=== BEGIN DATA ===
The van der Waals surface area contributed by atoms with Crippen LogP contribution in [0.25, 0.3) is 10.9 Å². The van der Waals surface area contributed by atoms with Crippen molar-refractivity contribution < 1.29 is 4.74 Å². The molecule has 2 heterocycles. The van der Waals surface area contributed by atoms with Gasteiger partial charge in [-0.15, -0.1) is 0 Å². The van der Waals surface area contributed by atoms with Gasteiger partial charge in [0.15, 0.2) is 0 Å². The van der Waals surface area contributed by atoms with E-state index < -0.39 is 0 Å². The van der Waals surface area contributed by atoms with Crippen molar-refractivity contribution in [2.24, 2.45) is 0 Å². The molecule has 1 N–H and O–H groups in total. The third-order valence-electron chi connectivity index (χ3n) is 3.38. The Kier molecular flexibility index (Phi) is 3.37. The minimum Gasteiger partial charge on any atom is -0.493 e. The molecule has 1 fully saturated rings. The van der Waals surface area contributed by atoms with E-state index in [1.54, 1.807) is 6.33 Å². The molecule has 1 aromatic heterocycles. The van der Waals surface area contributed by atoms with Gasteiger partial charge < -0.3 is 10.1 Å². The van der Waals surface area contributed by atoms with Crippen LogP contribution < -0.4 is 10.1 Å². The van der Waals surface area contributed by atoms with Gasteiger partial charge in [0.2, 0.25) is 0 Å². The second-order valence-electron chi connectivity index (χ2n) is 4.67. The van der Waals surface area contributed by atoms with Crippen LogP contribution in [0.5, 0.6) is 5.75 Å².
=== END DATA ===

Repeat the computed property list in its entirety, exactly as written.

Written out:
The van der Waals surface area contributed by atoms with Crippen LogP contribution in [0.25, 0.3) is 10.9 Å². The van der Waals surface area contributed by atoms with Crippen molar-refractivity contribution < 1.29 is 4.74 Å². The molecule has 2 heterocycles. The van der Waals surface area contributed by atoms with Gasteiger partial charge in [-0.15, -0.1) is 0 Å². The van der Waals surface area contributed by atoms with Gasteiger partial charge in [0.15, 0.2) is 0 Å². The van der Waals surface area contributed by atoms with E-state index < -0.39 is 0 Å². The van der Waals surface area contributed by atoms with Crippen molar-refractivity contribution in [2.24, 2.45) is 0 Å². The molecule has 1 N–H and O–H groups in total. The third-order valence-electron chi connectivity index (χ3n) is 3.38. The Kier molecular flexibility index (Phi) is 3.37. The minimum Gasteiger partial charge on any atom is -0.493 e. The molecule has 1 fully saturated rings. The van der Waals surface area contributed by atoms with E-state index in [1.54, 1.807) is 6.33 Å². The molecule has 1 aromatic heterocycles. The van der Waals surface area contributed by atoms with Gasteiger partial charge < -0.3 is 10.1 Å². The van der Waals surface area contributed by atoms with Crippen LogP contribution < -0.4 is 10.1 Å². The van der Waals surface area contributed by atoms with Gasteiger partial charge in [0.2, 0.25) is 0 Å². The second-order valence-electron chi connectivity index (χ2n) is 4.67. The van der Waals surface area contributed by atoms with Crippen LogP contribution in [0.5, 0.6) is 5.75 Å².